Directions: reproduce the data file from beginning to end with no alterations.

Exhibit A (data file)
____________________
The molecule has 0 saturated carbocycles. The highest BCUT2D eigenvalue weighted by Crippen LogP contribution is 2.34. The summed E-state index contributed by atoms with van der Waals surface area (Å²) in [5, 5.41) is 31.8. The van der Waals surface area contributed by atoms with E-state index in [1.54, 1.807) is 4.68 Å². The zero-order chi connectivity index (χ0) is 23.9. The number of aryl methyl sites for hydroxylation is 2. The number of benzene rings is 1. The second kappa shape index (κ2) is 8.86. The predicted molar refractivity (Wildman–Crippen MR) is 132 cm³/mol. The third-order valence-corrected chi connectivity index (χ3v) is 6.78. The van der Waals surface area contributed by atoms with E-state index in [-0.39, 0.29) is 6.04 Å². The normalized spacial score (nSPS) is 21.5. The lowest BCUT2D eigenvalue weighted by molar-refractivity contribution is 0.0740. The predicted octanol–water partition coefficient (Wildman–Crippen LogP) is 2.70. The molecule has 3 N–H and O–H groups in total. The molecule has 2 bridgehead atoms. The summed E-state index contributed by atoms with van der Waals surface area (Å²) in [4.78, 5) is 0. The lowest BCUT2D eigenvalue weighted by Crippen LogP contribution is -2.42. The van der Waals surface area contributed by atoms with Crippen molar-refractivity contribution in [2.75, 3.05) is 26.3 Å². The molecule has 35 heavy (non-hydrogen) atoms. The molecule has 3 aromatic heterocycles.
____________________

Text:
The molecule has 0 saturated carbocycles. The highest BCUT2D eigenvalue weighted by Crippen LogP contribution is 2.34. The summed E-state index contributed by atoms with van der Waals surface area (Å²) in [5, 5.41) is 31.8. The van der Waals surface area contributed by atoms with E-state index in [1.54, 1.807) is 4.68 Å². The zero-order chi connectivity index (χ0) is 23.9. The number of aryl methyl sites for hydroxylation is 2. The number of benzene rings is 1. The second kappa shape index (κ2) is 8.86. The predicted molar refractivity (Wildman–Crippen MR) is 132 cm³/mol. The third-order valence-corrected chi connectivity index (χ3v) is 6.78. The van der Waals surface area contributed by atoms with E-state index in [-0.39, 0.29) is 6.04 Å². The normalized spacial score (nSPS) is 21.5. The lowest BCUT2D eigenvalue weighted by molar-refractivity contribution is 0.0740. The predicted octanol–water partition coefficient (Wildman–Crippen LogP) is 2.70. The molecule has 3 N–H and O–H groups in total. The molecule has 2 bridgehead atoms. The summed E-state index contributed by atoms with van der Waals surface area (Å²) in [4.78, 5) is 0. The lowest BCUT2D eigenvalue weighted by Crippen LogP contribution is -2.42. The van der Waals surface area contributed by atoms with Crippen molar-refractivity contribution in [2.75, 3.05) is 26.3 Å². The molecule has 35 heavy (non-hydrogen) atoms. The molecule has 3 aromatic heterocycles.